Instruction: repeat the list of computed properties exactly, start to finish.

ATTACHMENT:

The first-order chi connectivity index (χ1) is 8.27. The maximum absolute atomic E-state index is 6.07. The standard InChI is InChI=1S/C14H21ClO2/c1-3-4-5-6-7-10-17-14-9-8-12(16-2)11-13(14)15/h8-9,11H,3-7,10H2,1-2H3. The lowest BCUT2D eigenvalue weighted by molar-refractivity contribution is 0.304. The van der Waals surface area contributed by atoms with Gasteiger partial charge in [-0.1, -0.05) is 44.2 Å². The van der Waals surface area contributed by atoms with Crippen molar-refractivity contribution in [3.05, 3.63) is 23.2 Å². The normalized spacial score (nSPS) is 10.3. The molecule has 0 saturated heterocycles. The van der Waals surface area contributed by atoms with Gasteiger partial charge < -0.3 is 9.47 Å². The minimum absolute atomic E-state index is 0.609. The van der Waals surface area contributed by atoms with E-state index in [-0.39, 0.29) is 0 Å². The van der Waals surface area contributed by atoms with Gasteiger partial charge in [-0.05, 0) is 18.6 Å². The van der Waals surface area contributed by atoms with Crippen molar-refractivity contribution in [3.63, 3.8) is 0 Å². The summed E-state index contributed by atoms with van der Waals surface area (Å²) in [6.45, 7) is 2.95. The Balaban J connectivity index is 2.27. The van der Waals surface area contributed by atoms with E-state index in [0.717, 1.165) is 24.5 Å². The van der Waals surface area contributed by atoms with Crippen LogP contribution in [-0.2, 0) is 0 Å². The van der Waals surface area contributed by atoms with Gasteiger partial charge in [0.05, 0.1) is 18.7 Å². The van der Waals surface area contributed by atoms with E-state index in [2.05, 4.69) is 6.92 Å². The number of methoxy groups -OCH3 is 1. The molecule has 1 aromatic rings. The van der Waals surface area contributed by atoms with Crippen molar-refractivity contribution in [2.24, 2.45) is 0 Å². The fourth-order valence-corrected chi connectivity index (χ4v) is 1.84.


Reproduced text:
The first-order chi connectivity index (χ1) is 8.27. The maximum absolute atomic E-state index is 6.07. The standard InChI is InChI=1S/C14H21ClO2/c1-3-4-5-6-7-10-17-14-9-8-12(16-2)11-13(14)15/h8-9,11H,3-7,10H2,1-2H3. The lowest BCUT2D eigenvalue weighted by molar-refractivity contribution is 0.304. The van der Waals surface area contributed by atoms with Gasteiger partial charge in [-0.1, -0.05) is 44.2 Å². The van der Waals surface area contributed by atoms with Crippen molar-refractivity contribution in [3.05, 3.63) is 23.2 Å². The normalized spacial score (nSPS) is 10.3. The molecule has 0 saturated heterocycles. The van der Waals surface area contributed by atoms with Gasteiger partial charge < -0.3 is 9.47 Å². The minimum absolute atomic E-state index is 0.609. The van der Waals surface area contributed by atoms with E-state index in [-0.39, 0.29) is 0 Å². The van der Waals surface area contributed by atoms with Gasteiger partial charge in [-0.05, 0) is 18.6 Å². The van der Waals surface area contributed by atoms with Crippen molar-refractivity contribution in [3.63, 3.8) is 0 Å². The summed E-state index contributed by atoms with van der Waals surface area (Å²) in [6.45, 7) is 2.95. The Balaban J connectivity index is 2.27. The van der Waals surface area contributed by atoms with E-state index in [0.717, 1.165) is 24.5 Å². The van der Waals surface area contributed by atoms with Crippen LogP contribution in [-0.2, 0) is 0 Å². The van der Waals surface area contributed by atoms with Gasteiger partial charge in [0.05, 0.1) is 18.7 Å². The van der Waals surface area contributed by atoms with E-state index in [2.05, 4.69) is 6.92 Å². The number of methoxy groups -OCH3 is 1. The molecule has 1 aromatic rings. The van der Waals surface area contributed by atoms with Crippen molar-refractivity contribution in [2.24, 2.45) is 0 Å². The fourth-order valence-corrected chi connectivity index (χ4v) is 1.84.